G. Learning Analytics and Business Intelligence
Question: Can the University access data and metadata generated by the use of the solution for both research and operational needs?
Proposed solutions and services should allow the University of Toronto to have unrestricted access to the data generated by its users without any additional costs and ideally through unrestricted APIs. The University is particularly interested in the growing field of Learning Analytics, including standards, (eg. IMS CALIPER), solutions and services that would allow us to maximize the use of learning analytic tools (see link in the Background Reading section to the right for more details). Furthermore, the University of Toronto Business Intelligence group performs extraction, transformation, loading and other types of data warehousing activity using assorted Informatica and Cognos tools, and proposed services and solutions should be compatible with this activity.
Likewise, the University seeks to limit the extent to which 3rd party vendors and providers can use our data and metadata for other purposes, save the effective running of the service, and in all cases, would require contractual and/or written consent before access to our data is granted.
H. Terms of Service
Question: In order to use the solution, are users required to click independently on a Terms of Service agreement that may contain problematic language, or is there a University-wide Terms of Service that protects the interests of our users?
It is the position of the University of Toronto that its end users should not be required to agree to Terms of Service agreements on an individual basis when accessing enterprise services and solutions (through click-throughs or any other mechanisms). Service agreements and licenses are between providers and the University and not between the provider and individuals. Proponents should note that ToS documentation would be made available to members of the University community.
I. Copyright / Intellectual Property / Content Control
Question: Does the solution’s contract or Terms of Service make claims on the intellectual property of our users, or define other restrictions on use that are not compatible with University practice or policy?
It is the position of the University of Toronto that matters related to intellectual property ownership are governed by internal university policies, and no supplier of services and solutions should make any ownership or transfer claims on intellectual property and content created using the service or uploaded to it. The University reserves the right to grant non-exclusive licenses to external suppliers of services. Likewise, any copyright compliance mechanisms in any proposed solutions or services must reflect and be consistent with Canadian copyright legislation.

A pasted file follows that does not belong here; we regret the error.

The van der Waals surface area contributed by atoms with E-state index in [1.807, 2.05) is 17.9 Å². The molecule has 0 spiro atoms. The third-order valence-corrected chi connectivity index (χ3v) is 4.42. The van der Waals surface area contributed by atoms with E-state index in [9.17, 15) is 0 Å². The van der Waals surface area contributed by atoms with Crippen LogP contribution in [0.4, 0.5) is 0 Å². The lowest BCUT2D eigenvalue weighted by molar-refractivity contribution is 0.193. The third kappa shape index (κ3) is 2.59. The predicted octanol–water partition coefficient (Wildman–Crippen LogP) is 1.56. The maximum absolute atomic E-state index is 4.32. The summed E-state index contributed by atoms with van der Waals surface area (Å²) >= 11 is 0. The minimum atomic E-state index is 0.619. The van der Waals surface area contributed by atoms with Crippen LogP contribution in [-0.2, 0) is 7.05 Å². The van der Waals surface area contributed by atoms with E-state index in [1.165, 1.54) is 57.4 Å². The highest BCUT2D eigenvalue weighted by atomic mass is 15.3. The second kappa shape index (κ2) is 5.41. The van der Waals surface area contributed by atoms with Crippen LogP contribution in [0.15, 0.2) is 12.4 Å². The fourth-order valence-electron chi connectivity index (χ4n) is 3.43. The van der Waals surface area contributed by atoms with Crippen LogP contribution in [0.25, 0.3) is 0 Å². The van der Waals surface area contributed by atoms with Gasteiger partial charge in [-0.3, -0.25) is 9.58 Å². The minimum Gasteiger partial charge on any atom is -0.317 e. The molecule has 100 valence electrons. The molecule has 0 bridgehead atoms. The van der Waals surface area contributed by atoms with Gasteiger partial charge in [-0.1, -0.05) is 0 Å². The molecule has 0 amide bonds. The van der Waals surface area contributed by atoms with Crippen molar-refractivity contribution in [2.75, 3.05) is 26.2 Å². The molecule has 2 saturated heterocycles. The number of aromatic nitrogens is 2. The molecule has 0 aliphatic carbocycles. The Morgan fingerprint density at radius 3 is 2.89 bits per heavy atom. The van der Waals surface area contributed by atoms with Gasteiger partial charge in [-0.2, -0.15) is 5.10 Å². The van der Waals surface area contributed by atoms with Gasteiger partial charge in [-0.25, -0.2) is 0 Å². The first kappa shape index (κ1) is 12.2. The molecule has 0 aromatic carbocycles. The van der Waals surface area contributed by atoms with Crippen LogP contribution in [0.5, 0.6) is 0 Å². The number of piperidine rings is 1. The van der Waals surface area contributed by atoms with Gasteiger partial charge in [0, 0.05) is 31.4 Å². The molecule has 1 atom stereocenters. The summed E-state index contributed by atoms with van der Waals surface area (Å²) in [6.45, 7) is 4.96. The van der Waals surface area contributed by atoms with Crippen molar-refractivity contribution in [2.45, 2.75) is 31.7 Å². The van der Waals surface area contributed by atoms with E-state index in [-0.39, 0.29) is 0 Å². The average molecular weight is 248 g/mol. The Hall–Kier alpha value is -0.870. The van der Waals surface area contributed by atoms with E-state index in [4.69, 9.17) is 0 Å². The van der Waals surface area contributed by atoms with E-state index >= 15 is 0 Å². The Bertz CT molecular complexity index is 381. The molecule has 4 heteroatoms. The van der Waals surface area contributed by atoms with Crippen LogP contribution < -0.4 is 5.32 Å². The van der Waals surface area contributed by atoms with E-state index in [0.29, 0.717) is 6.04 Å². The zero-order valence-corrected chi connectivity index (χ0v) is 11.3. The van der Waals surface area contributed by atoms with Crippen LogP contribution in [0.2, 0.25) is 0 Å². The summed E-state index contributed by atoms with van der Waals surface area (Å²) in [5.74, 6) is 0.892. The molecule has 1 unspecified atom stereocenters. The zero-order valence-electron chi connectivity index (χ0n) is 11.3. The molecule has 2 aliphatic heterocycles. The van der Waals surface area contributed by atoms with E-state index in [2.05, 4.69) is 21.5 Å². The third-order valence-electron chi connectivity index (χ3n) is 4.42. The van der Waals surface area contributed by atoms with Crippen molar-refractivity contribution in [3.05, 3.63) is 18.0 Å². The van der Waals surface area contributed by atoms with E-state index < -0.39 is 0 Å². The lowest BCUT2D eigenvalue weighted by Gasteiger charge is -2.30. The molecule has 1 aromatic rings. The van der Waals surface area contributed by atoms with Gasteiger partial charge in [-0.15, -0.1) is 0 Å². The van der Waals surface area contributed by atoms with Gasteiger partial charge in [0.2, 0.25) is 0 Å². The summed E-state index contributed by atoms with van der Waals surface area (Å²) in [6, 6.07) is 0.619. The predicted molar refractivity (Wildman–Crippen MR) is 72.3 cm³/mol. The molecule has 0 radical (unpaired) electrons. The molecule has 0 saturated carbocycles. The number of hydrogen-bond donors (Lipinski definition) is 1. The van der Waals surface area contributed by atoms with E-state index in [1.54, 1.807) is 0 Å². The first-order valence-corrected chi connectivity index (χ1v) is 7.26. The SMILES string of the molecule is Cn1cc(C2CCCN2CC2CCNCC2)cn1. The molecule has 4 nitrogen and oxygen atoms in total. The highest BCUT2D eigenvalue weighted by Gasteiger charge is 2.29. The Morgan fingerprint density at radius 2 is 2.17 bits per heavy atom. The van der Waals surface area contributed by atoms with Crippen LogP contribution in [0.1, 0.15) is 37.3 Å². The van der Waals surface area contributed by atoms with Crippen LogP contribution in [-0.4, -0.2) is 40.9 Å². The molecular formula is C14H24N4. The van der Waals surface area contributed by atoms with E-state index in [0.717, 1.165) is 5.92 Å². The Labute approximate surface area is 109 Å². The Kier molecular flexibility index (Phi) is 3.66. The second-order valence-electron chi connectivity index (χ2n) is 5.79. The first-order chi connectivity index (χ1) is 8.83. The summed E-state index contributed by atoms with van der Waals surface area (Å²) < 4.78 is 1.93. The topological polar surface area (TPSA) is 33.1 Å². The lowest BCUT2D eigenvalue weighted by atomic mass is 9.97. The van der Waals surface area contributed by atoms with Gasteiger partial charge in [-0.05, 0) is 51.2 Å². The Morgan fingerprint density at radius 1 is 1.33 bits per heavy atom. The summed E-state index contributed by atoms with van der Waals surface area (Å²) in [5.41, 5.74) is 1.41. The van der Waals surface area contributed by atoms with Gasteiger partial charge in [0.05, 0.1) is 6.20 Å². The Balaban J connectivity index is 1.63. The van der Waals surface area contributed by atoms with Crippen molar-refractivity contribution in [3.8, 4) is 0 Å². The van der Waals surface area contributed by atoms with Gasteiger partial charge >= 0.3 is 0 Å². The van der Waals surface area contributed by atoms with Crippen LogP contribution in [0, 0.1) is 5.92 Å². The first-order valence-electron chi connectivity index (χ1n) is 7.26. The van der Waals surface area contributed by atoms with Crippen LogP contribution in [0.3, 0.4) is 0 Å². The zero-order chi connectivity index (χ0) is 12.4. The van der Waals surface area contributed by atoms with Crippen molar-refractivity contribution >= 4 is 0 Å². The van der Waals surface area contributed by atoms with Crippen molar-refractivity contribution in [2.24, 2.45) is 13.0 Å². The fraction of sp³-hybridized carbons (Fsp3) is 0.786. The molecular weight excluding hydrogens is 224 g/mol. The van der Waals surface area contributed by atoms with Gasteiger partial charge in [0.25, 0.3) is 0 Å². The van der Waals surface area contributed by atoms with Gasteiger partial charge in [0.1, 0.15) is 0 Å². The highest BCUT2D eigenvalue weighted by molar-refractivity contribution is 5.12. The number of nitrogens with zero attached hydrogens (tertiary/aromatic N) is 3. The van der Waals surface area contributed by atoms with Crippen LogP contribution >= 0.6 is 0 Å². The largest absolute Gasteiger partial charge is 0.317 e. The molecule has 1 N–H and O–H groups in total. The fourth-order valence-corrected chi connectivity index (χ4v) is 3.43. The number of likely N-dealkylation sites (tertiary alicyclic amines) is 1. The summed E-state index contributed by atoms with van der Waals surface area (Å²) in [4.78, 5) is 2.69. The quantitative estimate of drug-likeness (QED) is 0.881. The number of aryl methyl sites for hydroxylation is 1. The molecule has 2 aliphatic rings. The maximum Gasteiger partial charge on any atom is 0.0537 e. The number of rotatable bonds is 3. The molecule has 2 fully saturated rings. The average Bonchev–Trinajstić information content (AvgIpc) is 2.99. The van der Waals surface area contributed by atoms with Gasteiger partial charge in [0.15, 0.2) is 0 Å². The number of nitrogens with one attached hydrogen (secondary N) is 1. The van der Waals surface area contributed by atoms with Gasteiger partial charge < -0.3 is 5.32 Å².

Furthermore, it is the position of the University of Toronto that matters related to how content is managed and controlled are governed by internal university policies, and no supplier of services and solutions should place attempt to define those matters independent of the University. For example, the determination of objectionable activities (for example, the uploading of ‘obscene’ material) is solely within the purview of the University, and proponents should not propose terms of service that set limits on the University’s determination in these matters.
J. UI Design, Branding
Question: Does the solution allow us to control the user interface design and/or brand the experience?
The University is particularly interested in solutions and services, which allow us to have maximum control over branding and design elements. Ideally, this could mean ‘white labelling’ so that it is the University’s brand and name that appears to end users, not the product or company name. Administrative access for User Interface control is, therefore, an asset. Administrative controls that support the use of branding that can enhance the student experience and allow for institutional “pilot testing” and rating of tools for use in different circumstances is an asset as well.
K. AODA Compliance
Question: Is the solution AODA compliant?